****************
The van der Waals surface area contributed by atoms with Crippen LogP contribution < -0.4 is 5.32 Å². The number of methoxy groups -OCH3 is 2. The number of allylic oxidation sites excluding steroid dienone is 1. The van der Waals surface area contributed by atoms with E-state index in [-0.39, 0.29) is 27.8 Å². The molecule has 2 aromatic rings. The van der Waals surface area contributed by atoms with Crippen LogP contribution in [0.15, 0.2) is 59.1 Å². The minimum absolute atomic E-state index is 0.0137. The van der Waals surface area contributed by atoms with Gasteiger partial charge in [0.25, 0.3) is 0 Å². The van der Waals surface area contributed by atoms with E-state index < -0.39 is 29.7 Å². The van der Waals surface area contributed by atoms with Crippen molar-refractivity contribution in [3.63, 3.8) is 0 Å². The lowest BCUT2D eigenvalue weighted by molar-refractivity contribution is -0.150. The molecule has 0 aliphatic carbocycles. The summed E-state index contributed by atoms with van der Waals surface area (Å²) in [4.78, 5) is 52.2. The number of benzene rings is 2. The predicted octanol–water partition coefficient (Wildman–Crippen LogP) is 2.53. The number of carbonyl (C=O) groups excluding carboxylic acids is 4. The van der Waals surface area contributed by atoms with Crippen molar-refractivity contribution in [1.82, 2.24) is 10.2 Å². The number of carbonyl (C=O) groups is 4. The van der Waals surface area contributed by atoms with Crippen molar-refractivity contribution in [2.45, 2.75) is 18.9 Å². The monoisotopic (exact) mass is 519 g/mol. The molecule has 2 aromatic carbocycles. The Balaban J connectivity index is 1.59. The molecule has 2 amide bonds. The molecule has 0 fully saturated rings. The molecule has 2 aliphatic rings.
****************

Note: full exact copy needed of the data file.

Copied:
The van der Waals surface area contributed by atoms with Crippen LogP contribution < -0.4 is 5.32 Å². The number of methoxy groups -OCH3 is 2. The number of allylic oxidation sites excluding steroid dienone is 1. The van der Waals surface area contributed by atoms with E-state index in [-0.39, 0.29) is 27.8 Å². The molecule has 2 aromatic rings. The van der Waals surface area contributed by atoms with Crippen LogP contribution in [0.15, 0.2) is 59.1 Å². The minimum absolute atomic E-state index is 0.0137. The van der Waals surface area contributed by atoms with Gasteiger partial charge in [0.25, 0.3) is 0 Å². The van der Waals surface area contributed by atoms with E-state index < -0.39 is 29.7 Å². The van der Waals surface area contributed by atoms with Crippen molar-refractivity contribution in [3.63, 3.8) is 0 Å². The lowest BCUT2D eigenvalue weighted by molar-refractivity contribution is -0.150. The molecule has 0 aliphatic carbocycles. The summed E-state index contributed by atoms with van der Waals surface area (Å²) in [4.78, 5) is 52.2. The number of benzene rings is 2. The predicted octanol–water partition coefficient (Wildman–Crippen LogP) is 2.53. The number of carbonyl (C=O) groups excluding carboxylic acids is 4. The van der Waals surface area contributed by atoms with Crippen molar-refractivity contribution in [1.82, 2.24) is 10.2 Å². The number of carbonyl (C=O) groups is 4. The van der Waals surface area contributed by atoms with Crippen molar-refractivity contribution in [2.45, 2.75) is 18.9 Å². The monoisotopic (exact) mass is 519 g/mol. The molecule has 2 aromatic carbocycles. The Balaban J connectivity index is 1.59. The molecule has 2 amide bonds. The molecule has 0 fully saturated rings. The molecule has 2 aliphatic rings.